For me, tomorrow marks the beginning of the death march to freedom from the school year’s tyrannical focus on the child’s schedule. School. Girl Guides. Pottery. Indoor Soccer. Outdoor Soccer. Months where she seems to be on holiday more than she is in school.

Already the days are longer. The sun is up before I am. And I am up pretty damn early. It is only just setting when the child crawls into bed at 9 P.M. By some happy quirk of fate, this year marks an actual early spring, which is not early where I come from in Iowa but normal. Spring should arrive in April or even the tail end of March. Here it shows up in May, usually, and teases until June-ish, which is spring and not summer here.

Outdoor Soccer acts as my countdown calendar. Each game completed brings me closer to the day I don’t have to get up and make lunches, breakfasts and ensure the child catches the bus. Closer to summer.

Summer is an eye blink anymore. In my past, I enjoyed what seemed like endless summer, but here it’s over by mid-August and if we are exceptionally lucky it began in late June though typically it’s July-ish. All told? A month. Ish.

Fall, I will admit is lovely for the most part. Indian-ish.

So, in the season of Not-Yet-Summer, I endure. With more difficulty this year because it’s been hellish wet. Just enough rainy to trigger all manner of my non-allergies and non-asthma which aggravates my real migraines and keeps me trapped in my real indoors. Not enough sun and warmth to warm my imagination or spark my soul for the slog to actual summer.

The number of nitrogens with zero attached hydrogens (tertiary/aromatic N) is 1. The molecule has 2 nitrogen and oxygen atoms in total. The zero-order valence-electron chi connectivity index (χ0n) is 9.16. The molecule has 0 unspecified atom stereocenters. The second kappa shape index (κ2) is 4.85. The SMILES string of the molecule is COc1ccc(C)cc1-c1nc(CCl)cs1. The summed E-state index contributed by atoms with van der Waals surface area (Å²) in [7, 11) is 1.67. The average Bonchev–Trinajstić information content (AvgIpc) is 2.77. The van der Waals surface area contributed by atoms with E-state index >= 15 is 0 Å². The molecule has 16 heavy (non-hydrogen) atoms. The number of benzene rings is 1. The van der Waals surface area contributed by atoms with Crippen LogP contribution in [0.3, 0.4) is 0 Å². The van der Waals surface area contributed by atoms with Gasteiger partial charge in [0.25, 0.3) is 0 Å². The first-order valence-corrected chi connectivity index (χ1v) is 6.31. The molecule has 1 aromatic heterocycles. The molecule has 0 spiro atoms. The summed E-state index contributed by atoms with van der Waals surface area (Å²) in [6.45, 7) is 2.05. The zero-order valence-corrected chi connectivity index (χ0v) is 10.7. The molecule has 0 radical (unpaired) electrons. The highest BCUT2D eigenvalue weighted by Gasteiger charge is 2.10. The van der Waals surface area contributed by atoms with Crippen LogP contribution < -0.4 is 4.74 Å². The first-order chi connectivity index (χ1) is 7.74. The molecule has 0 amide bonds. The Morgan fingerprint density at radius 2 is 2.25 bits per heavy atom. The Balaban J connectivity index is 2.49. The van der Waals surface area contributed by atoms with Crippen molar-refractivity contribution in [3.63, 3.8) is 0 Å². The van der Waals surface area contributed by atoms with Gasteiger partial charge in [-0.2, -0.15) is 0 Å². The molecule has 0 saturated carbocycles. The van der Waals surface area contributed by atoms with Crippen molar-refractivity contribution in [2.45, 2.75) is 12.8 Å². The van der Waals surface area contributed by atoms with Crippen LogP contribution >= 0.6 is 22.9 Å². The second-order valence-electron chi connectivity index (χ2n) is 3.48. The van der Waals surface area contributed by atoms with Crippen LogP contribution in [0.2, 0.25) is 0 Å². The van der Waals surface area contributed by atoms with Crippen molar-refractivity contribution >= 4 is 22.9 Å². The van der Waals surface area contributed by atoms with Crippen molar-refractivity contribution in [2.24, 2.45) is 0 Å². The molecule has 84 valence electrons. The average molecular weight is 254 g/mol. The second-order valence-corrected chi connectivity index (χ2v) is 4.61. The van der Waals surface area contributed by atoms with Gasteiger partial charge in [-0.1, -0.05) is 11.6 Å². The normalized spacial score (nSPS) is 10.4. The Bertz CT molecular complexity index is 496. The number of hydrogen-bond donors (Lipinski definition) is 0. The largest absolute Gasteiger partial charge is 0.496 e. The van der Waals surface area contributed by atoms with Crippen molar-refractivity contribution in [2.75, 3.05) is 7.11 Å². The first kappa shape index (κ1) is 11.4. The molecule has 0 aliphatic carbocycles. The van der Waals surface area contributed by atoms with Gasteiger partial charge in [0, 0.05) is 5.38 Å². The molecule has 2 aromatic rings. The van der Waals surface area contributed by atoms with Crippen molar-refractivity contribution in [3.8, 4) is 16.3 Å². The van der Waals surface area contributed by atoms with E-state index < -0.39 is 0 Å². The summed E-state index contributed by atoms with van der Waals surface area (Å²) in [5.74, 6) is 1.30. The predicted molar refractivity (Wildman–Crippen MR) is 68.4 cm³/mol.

Perhaps it has been too long since my last vacation?

It has been a while. And it’s been a long winter in spirit if not reality.

The stay-cation in March was not long enough. Our first real chance at a holiday is even longer away than summer thanks to a lot of conditions over which no control can be asserted.

But your life is just one long uninterrupted holiday, you say.

My life is a long serious of obligations and responsibilities, not all of which I find odious, but not all of which I would choose to do for just anyone. And because the setting is still a work in progress and some of the characters require more tending than others and particular characters have been a bit soul-sucking and even exasperating and I am forced to work in the evenings – when I work – I find myself more wearied today than I have been and waiting impatiently for summer.

Totally Saturday

Image via Wikipedia

It was just a day today. A Saturday. Which means I semi-slept in, took Dee to soccer practice and hit the track while she was on the field with her friends and then came home to hibernate.

Hibernation is necessary on days when it is -21C, but more so today because my ears are enduring slight flu-related complications and sore ears and cold weather are a bad combo. I also needed to spend a bit of time organizing the new smart phone. It’s so small, and yet it’s practically like staffing a small business office with all the different things that need to be set up, activated, loaded, transferred and learned. I am pleased to report, however,  that texting is not the heinous chore I feared it would be.